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Since $\dbinom n k= \dbinom n {n-k}$, the identity $$\sum_{k=0}^n \binom n k ^2 = \binom {2n} n$$ is the same as $$\sum_{k=0}^n \binom n k \binom n {n-k} = \binom {2n} n.$$ So say a committee consists of $n$ Democrats and $n$ Republicans, and one will choose a subcommittee of $n$ members. One may choose $k$ Democrats and $n-k$ Republicans in $\dbinom n k \cdot \dbinom n {n-k}$ ways. The number of Democrats is in the set $\{0,1,2,\ldots,n\}$, thus ranging from all Republicans to all Democrats. The sum then gives the total number of ways to choose $n$ out of $2n$.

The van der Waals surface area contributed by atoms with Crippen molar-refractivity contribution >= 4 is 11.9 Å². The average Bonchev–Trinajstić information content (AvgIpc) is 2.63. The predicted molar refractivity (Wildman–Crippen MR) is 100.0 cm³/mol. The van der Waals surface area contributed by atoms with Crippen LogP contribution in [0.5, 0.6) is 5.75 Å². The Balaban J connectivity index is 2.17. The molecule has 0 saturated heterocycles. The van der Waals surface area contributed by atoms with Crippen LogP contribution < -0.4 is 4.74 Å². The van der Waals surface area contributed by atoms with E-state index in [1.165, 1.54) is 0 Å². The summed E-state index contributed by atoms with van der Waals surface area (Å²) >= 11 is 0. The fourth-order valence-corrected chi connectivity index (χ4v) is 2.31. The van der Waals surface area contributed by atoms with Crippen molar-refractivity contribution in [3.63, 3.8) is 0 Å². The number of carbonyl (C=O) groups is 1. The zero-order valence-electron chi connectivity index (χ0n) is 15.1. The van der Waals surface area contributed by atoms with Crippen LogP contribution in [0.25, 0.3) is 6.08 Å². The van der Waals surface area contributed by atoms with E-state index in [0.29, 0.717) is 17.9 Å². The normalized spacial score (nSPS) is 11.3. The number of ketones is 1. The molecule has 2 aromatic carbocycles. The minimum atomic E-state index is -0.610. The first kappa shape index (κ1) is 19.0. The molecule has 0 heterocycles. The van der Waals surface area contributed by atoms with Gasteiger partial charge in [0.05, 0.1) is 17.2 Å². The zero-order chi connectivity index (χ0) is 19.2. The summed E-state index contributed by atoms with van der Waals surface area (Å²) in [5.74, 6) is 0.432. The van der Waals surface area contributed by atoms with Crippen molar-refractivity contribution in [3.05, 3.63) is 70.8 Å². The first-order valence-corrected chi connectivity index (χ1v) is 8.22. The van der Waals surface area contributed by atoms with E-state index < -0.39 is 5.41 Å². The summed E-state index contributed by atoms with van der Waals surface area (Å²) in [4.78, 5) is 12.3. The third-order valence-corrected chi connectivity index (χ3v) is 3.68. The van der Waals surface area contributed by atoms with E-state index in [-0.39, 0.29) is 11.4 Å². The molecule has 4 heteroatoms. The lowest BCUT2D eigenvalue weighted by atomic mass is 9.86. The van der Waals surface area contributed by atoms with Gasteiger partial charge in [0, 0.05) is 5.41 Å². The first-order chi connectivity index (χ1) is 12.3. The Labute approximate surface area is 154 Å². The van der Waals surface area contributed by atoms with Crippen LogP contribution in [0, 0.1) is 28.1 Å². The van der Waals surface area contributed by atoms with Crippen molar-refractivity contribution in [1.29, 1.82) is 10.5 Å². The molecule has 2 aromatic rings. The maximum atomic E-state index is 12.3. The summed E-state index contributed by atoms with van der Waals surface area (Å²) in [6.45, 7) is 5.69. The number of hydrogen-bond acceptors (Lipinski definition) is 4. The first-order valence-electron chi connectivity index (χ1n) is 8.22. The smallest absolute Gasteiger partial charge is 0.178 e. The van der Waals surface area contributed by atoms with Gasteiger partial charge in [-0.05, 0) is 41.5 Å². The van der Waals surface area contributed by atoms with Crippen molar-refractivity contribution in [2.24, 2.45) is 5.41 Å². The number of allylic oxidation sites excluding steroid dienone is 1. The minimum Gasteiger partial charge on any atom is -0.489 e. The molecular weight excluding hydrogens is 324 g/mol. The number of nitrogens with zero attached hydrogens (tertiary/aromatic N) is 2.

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Consider the graph underlying Pascal's triangle:

In this graph, the number at each node is a binomial coefficient and can also be thought of as the number of downward paths from the apex to that node.

The left side of the identity is the number of paths that start at the apex, go down to the $n$th row and return to the apex (let's call them round trips to $n$). By reflecting the return path about the $n$th row, we get a bijective correspondence between return trips to $n$ and paths from the apex to the central node of the $2n$th row. This is nothing but the central binomial coefficient $\binom{2n}n$.